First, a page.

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Should we punish crimes from the distant past?

Former Auschwitz SS officer Oskar Gröning is currently being tried as an accessory to murder for his role as an administrator in the extermination camp, and the trial has stirred up a lot of debate. One strand of the debate addresses the question whether Gröning was complicit in the extermination of prisoners, and whether he was culpable for this complicity. (Roger Crisp wrote a fascinating post on this a couple of weeks back.) But another strand – and the strand that I want to look at here – has addressed the question whether former Nazi war criminals should be tried and punished for deeds in their distant past. Eva Mozes Kor, an Auschwitz survivor and witness in Gröning’s trial has claimed that he shouldn’t be tried, though he should use his knowledge to help fight holocaust denial.

Let’s suppose that Gröning was indeed a culpable accomplice to murder. Should he then be punished? More generally, should serious crimes from decades go be punished? My intuition is that they should, but reflecting on why I have found it is not straightforward to defend this view.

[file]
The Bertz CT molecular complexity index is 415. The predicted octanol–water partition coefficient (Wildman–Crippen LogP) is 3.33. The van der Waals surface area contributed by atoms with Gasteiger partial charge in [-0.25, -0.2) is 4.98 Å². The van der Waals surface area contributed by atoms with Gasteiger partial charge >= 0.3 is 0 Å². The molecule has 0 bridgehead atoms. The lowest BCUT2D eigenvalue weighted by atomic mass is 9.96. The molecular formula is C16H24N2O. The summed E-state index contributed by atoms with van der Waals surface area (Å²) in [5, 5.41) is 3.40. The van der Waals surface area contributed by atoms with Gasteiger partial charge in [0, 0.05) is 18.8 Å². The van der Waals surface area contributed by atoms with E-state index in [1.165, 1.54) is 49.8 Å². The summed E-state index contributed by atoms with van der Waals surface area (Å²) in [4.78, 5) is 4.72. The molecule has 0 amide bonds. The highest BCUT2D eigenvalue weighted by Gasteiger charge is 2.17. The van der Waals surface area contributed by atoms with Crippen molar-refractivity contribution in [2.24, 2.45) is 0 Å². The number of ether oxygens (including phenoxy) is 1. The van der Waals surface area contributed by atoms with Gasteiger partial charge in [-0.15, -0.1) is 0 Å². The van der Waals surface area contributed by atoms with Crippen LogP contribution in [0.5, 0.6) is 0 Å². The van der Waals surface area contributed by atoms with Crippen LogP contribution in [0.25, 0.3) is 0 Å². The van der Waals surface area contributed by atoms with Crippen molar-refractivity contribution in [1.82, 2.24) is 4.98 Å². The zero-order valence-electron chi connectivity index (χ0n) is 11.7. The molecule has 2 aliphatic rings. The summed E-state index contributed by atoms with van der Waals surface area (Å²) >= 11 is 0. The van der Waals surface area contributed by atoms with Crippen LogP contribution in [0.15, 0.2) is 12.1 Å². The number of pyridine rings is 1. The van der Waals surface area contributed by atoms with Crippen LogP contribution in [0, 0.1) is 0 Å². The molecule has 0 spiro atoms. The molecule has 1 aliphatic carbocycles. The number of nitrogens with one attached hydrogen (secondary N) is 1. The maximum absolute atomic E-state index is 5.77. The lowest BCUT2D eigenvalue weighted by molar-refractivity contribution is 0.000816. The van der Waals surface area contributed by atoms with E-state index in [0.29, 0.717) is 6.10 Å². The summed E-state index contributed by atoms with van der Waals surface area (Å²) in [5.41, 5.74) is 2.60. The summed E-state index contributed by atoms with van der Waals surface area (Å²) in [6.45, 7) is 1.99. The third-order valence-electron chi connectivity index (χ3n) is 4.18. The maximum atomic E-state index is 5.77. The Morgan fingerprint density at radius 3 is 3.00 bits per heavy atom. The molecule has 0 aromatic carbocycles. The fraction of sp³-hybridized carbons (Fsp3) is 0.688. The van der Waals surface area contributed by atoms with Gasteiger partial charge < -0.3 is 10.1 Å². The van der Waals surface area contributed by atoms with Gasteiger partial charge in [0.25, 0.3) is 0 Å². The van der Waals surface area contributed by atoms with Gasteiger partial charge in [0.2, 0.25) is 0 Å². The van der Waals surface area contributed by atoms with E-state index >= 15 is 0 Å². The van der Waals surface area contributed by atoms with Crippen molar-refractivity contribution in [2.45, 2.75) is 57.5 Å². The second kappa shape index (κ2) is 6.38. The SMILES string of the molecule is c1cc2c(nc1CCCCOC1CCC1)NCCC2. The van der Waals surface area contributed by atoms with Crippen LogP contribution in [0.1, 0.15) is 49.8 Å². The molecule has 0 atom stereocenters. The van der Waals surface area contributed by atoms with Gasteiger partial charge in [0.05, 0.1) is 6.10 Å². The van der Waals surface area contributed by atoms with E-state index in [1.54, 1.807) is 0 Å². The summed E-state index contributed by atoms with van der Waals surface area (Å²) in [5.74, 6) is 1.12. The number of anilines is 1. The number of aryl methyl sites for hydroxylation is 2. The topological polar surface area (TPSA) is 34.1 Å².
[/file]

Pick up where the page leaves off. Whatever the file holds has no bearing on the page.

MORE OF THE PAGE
It is often thought that one of the purposes of criminal punishment is to prevent the offender from re-offending, whether through rehabilitation, incapacitation or what is known as specific deterrence – deterrence of the punished individual. However when the crime was committed decades ago, the prevention of re-offending is unlikely to be a relevant consideration. It is unusual in such cases that the perpetrators retain a disposition to offend, and even if they do, they have often lost the ability to do so due to age and infirmity.

Another purpose sometimes ascribed to criminal justice is the deterrence of offending by others – so-called general deterrence. But again, it’s unlikely that this goal will be advanced much by punishing decades-old crimes: there is little evidence for a deterrent effect from the prospect of prompt punishment, and we might expect that the prospect of distant future punishment will have an even weaker deterrent effect.

What about retributivist views of criminal justice? On these views, criminal punishment serves to mete out deserved suffering on the offender. At first sight, such views might seem able to justify punishment of crimes from the distant past. It is not obvious that culpability diminishes over time, so if offenders were deserving of suffering soon after committing the crime, perhaps they remain deserving forever after, or at least, until such time as the suffering has been inflicted.